Why do Over/Under runs vary by so much?

Overruns and underruns are one of the most misunderstood part of the manufacturing process. It's tempting to look at it similarly to printing copies on your desktop printer. If you need 200 copies, you print 200 copies. Manufacturing isn't quite as simple, and adds some unknowns into the equation. 

In a manufacturing environment, overruns and underruns are quite common. There are three main steps in making bags - blowing the film, printing the film, and converting it into individual bags. All three of those steps require setup which creates waste. For instance, to produce 20,000 bags, we need to have enough printed film to cut those bags, plus some extra to set up the job, and in case of misprints that are discarded at this step. So we need to print quite a few more than 20,000 impressions. To print enough film for any given job, we need extra blank film in order to set up the printing press. So we need to blow enough extra film to account for printing setup, converting setup, and possible misprints. The raw material for the film is in pellets of plastic resin that are weighed out in an amount that is approximately enough to make enough bags, plus a little bit. Extruding the film can also result in small variances in bag width and thickness, which also affects overruns.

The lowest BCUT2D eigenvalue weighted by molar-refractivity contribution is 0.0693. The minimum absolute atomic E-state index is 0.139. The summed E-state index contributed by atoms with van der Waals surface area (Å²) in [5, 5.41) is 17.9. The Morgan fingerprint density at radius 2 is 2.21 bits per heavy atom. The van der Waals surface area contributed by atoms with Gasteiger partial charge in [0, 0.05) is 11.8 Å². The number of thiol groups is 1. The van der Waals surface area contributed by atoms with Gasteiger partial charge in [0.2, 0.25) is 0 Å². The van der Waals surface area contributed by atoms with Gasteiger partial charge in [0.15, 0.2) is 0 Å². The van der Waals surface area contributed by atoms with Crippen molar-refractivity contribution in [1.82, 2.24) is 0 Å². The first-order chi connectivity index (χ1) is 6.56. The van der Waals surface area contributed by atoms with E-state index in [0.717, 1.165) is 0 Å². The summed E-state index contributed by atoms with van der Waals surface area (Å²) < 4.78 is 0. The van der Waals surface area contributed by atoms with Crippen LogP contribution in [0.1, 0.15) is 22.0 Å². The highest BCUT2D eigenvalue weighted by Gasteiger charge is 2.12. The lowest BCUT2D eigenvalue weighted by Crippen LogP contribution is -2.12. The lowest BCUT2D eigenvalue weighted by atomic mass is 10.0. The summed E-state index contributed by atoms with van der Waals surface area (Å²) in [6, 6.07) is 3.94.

So making an exact number of bags is nearly impossible, and the over/under run percentage is not predictable. 

Information about our overrun policy is on our terms and conditions page. https://www.apmbags.com/terms-and-conditions

American Plastic Mfg., Inc. |  526 South Monroe St, Seattle, WA 98108

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